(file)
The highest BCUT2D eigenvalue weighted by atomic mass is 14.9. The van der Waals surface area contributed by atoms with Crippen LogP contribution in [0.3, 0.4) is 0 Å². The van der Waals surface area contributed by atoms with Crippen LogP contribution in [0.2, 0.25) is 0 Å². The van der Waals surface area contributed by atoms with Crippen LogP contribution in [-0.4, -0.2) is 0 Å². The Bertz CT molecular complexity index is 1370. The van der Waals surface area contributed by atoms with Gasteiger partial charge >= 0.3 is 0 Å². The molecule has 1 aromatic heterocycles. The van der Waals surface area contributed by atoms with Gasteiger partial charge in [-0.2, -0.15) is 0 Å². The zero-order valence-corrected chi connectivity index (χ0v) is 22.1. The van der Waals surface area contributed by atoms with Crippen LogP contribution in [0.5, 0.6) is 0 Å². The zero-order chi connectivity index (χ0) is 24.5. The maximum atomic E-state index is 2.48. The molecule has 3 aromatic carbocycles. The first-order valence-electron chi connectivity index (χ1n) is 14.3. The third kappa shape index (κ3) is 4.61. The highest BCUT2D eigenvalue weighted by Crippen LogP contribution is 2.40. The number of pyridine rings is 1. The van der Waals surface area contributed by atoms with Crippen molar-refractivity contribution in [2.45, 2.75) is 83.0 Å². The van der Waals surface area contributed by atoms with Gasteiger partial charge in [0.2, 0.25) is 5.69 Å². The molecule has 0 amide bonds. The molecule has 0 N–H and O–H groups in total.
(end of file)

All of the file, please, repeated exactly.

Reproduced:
The highest BCUT2D eigenvalue weighted by atomic mass is 14.9. The van der Waals surface area contributed by atoms with Crippen LogP contribution in [0.3, 0.4) is 0 Å². The van der Waals surface area contributed by atoms with Crippen LogP contribution in [0.2, 0.25) is 0 Å². The van der Waals surface area contributed by atoms with Crippen LogP contribution in [-0.4, -0.2) is 0 Å². The Bertz CT molecular complexity index is 1370. The van der Waals surface area contributed by atoms with Gasteiger partial charge >= 0.3 is 0 Å². The molecule has 1 aromatic heterocycles. The van der Waals surface area contributed by atoms with Gasteiger partial charge in [-0.2, -0.15) is 0 Å². The zero-order valence-corrected chi connectivity index (χ0v) is 22.1. The van der Waals surface area contributed by atoms with Crippen LogP contribution in [0.5, 0.6) is 0 Å². The zero-order chi connectivity index (χ0) is 24.5. The maximum atomic E-state index is 2.48. The molecule has 3 aromatic carbocycles. The first-order valence-electron chi connectivity index (χ1n) is 14.3. The third kappa shape index (κ3) is 4.61. The highest BCUT2D eigenvalue weighted by Crippen LogP contribution is 2.40. The number of pyridine rings is 1. The van der Waals surface area contributed by atoms with Crippen molar-refractivity contribution in [2.45, 2.75) is 83.0 Å². The van der Waals surface area contributed by atoms with Gasteiger partial charge in [0.2, 0.25) is 5.69 Å². The molecule has 0 amide bonds. The molecule has 0 N–H and O–H groups in total.